The other observation from the end credits is how many of the Muppet performers double up. Frank Oz, for example, portrays Miss Piggy, Fozzie and Animal, and Jim Henson is not only Kermit but Dr. Teeth. So who’s putting their arms up these Muppets? The answer, it seems, is quite a lot of people, including some well known names; John Landis, of all people, was making Grover’s mouth move, and according to him Tim Burton was also in that crowd (as a Muppet, obviously). The memorable days when both of them were actually making good movies…
5. The best bits, as always, are the bits with just the Muppets
But for all of those celebrity appearances, the best bits – in fact, by and large all of the good bits – of The Muppet Movie are the bits with just Muppets in. From the moment when Kermit turns out to be a much better comedian than Dom DeLuise (and for anyone old enough to remember The Cannonball Run, they’ll know how easy that is), the movie soars whenever the Muppets are on screen; at least in comparison to whenever the celebrities turn up and the film invariably stalls. The three exceptions to this are Charles Durning and Austin Pendleton, who have the job of driving the plot, such as it is, to the end of the movie, and aren’t bad, and Big Bird, who’s not a Muppet Show Muppet, but is still more entertaining in his – her – its – appearance than most of the Hollywood talent.
So overall the first Muppet movie is a mixed bag; extra celebrities, but at the same time a loss of the sketches that made so many love the Muppet Show in the first place. It was also astonishingly meta, to a level that would probably have made Christopher Nolan scratch his head; when The Electric Mayhem manage to locate Kermit based on the screenplay that he gave them earlier, it’s the equivalent of the giant Animal turning to face the audience and winking. But a new formula was being constructed, and it would be attempted a couple more times in Jim Henson’s lifetime.
Current ranking of the Muppet movies:
1. The Muppet Movie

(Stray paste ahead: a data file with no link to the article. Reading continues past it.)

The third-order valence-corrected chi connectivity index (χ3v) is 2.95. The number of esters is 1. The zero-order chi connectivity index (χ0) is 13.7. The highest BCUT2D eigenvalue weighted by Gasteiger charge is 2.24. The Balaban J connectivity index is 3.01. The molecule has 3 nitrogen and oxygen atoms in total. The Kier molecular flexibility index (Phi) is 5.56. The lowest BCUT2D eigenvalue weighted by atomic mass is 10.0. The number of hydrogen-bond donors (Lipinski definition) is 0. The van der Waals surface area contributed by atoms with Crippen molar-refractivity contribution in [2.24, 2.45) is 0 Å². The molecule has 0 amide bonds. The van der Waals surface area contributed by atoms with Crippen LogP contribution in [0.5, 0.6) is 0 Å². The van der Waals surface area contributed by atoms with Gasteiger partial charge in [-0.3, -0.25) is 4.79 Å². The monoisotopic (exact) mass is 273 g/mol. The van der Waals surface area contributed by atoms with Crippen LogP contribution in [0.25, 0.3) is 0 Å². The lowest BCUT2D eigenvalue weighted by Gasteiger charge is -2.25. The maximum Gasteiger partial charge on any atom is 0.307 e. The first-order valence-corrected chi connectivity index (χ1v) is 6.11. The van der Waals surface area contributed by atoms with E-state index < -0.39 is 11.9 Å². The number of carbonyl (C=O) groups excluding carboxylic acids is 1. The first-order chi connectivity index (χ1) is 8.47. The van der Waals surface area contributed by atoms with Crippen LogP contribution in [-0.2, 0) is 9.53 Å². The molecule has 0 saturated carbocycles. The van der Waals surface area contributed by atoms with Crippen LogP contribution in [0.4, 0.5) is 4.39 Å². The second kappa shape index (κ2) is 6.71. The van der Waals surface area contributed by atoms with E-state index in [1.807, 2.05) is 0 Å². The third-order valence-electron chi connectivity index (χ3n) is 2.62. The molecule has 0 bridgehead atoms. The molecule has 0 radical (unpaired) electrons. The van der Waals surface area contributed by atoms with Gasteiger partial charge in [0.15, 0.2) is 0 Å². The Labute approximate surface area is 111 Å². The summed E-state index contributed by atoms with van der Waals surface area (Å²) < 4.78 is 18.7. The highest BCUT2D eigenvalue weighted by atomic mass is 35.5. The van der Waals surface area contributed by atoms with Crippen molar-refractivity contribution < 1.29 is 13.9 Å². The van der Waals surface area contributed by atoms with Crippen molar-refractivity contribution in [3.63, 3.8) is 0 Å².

Er, that’s it. Join me again next time for The Great Muppet Caper.
The Review: John Landis is responsible for some of the finest comedies of the Seventies and early Eighties. Animal House, The Blues Brothers and Trading Places would be a fine legacy for anyone, but then Landis also has horror chops, having unleashed An American Werewolf on London and the world. Somehow, though, Landis seemed to use up all his good creative instincts during that fertile period, and his career ever since has languished in mediocrity. Coming To America, over 20 years ago, may be his last even half-decent effort, so maybe it makes sense in that context to make something that’s both horror and comedy. Sadly, for everyone concerned, what we have ended up with is neither.
It all seemed so promising, especially when Simon Pegg and David Tennant were announced as playing the titular duo. Tennant, of course, departed to be replaced by Andy Serkis, in a move which Tennant must be very grateful for whatever scheduling gods forced his replacement. Pegg is generally good value and Serkis mugs appropriately, but neither feels especially comfortable with the material or, indeed, their accents. Burke and Hare were from Northern Ireland, a fact that’s barely discernible from Serkis’ accent and only slightly more so from Pegg’s.
At least they fare better than the love interest Isla Fisher, who manages to be Dick Van Dyke bad in terms of both accent and performance. There are some gems in the supporting cast, including Tom Wilkinson and Tim Curry as competitors in medicine (and in a much more interesting movie) and Jessica Hynes, who seems to be about the only person to have correctly captured the broad tone that Landis was aiming for as Serkis’ wife. The rest of the cast is also filled with “ooh, is that…?” faces of varying familiarity; the tragedy is that the game of spot-the-random-famous-face quickly becomes more interesting than the actual movie.
It’s not broad enough to be successful as a farce, or funny enough to work as a straight comedy. The story itself would quite happily lend to straight horror, but sadly the gruesome moments feel like flicking between a horror marathon and CBeebies, so oddly juxtaposed and ill-considered are they against the rest of the piece; and critically, there’s really not enough of them. On top of all that, the liberties with the truth are so extensive that only one major character actually has their real life fate bestowed upon them, and the alternate fates conjured up for the rest don’t feel anywhere interesting enough to justify the changes. Somewhere in here there was a great movie trying to get out, but sadly all that’s left is for future film scholars to pore over this one’s festering corpse and ponder where it all went wrong.
Why see it at the cinema: If you like to see some of the greatest talent of British film today, plus Ronnie Corbett, dying slowly on their backsides, then this is the film for you.
The Score: 4/10